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Project 6 - Image Stitching

Ankit Mathur

In this project, we focused on stitching images together by finding homographies to map points from the space of one image to the space of another image. Then, we transform these images to lie in the same plane and are able to show these side by side after performing some blending.


In order to compute the matrix for the homography, we can start by noting that the equation for the transformation is p' = Hp. Since our points are only in 2 dimensions, we can ignore the fact that we have a third row by using the last element of that row as a scaling factor. Then, we need to solve for the other eight elements in the matrix.

To do that, we expand the equations here:


Here, we need to test the homographies that we have made so far. Therefore, we test this by picking a bounding box over an object and calling the warp function in order to change the perceived shape/orientation of the object. We do this simply by calling warp.

Here are some examples:





As an additional note, in my code, I included a horizontal blending function which allowed me to get rid of black elements in the image that showed up from the stitching.

Part B: Automatic Stitching

As an additional note, in my code, I included a horizontal blending function which allowed me to get rid of black elements in the image that showed up from the stitching.

Harris Corners

To detect corners, we use the Harris Corner Detection algorithm. The basic principle here is that we measure a response to a specific kind of function. Seeing a varied response to the function over some window indicates that it is likely that there is a corner in that location. Using this, we are able to detect the corners in the image.

Why is this even a good idea? It turns out that, more so than edges, corners provide great feature points for an image. Edges can change with perspective but corners remain in a somewhat fixed location.

In my implementation here, I set the minimum distance between the coordinates to be 10 instead of 1 because that was producing way too many points.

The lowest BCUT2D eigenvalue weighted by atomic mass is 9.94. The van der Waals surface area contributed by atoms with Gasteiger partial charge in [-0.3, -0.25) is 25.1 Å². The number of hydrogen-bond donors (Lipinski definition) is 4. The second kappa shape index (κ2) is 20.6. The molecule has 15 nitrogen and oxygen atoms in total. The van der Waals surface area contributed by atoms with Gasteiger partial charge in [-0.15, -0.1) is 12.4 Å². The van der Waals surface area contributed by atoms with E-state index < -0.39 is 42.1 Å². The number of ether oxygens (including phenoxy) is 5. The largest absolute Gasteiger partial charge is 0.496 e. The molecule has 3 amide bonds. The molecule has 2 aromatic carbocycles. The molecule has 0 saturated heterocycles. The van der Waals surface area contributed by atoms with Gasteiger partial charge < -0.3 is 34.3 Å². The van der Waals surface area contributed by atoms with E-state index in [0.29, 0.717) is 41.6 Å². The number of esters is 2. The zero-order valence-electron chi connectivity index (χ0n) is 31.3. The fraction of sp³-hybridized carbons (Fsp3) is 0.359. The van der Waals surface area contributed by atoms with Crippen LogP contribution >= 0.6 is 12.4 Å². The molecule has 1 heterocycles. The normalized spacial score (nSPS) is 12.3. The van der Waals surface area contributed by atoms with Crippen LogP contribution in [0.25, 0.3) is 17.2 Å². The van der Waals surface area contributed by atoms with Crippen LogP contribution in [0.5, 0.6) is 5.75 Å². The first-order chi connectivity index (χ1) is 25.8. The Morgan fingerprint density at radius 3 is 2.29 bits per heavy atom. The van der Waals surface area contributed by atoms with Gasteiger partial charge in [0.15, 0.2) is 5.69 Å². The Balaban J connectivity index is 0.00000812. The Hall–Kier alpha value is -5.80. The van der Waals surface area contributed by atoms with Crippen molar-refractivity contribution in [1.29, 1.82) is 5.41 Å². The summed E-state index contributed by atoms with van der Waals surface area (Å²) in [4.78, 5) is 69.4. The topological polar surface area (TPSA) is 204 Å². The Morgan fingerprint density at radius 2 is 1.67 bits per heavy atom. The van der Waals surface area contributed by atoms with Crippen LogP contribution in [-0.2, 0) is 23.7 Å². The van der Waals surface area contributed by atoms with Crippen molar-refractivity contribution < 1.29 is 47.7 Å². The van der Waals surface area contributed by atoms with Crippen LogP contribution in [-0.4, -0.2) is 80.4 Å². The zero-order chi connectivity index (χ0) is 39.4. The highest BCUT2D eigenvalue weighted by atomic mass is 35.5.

Here are a couple images that displays some of the outputs from this:

Adaptive Non-Maximal Suppression

One of the great contributions of the MOPS paper is the strategy for adaptive non-maximal suppression of harris corner points. Basically, we want to extract fewer points because the computation cost of matching is superlinear in the number of interest points. Furthermore, we want the points to be distributed well over the entire image so that we are likely to get matches to other images. If the points were all in a couple of places, that wouldn't really help.

While the paper is complex, all that really needs to be done here is to say that for every point, we find the minimum radius to the next feature point such that the corner response for the existing interest point is less than some constant multiplied by the response for the other point. In math this looks like this:

Then, we pick some number of interest points with the largest radius to the next significant feature point. What this means is that we retain the points with the strongest responses that are also far away from other strong points. This gives us a set of points that are well distributed and strong.

Here are those same images with the ANMS filtered points:

Extracting Features and Feature Matching

The next step once a filtered set of points has been filtered is to find actual patches of features. We look at 40x40 interest points, and we downsample those patches to be 8x8. This eliminates high frequency signal that interferes with the accurate matching of features. We don't want noise to interfere with the general feature that we want to match.

Furthermore, we bias/gain normalize the patches by subtracting the mean and dividing by the standard deviation. This makes our features invariant to overall intensity differences and an invariant shift to the distribution of RGB.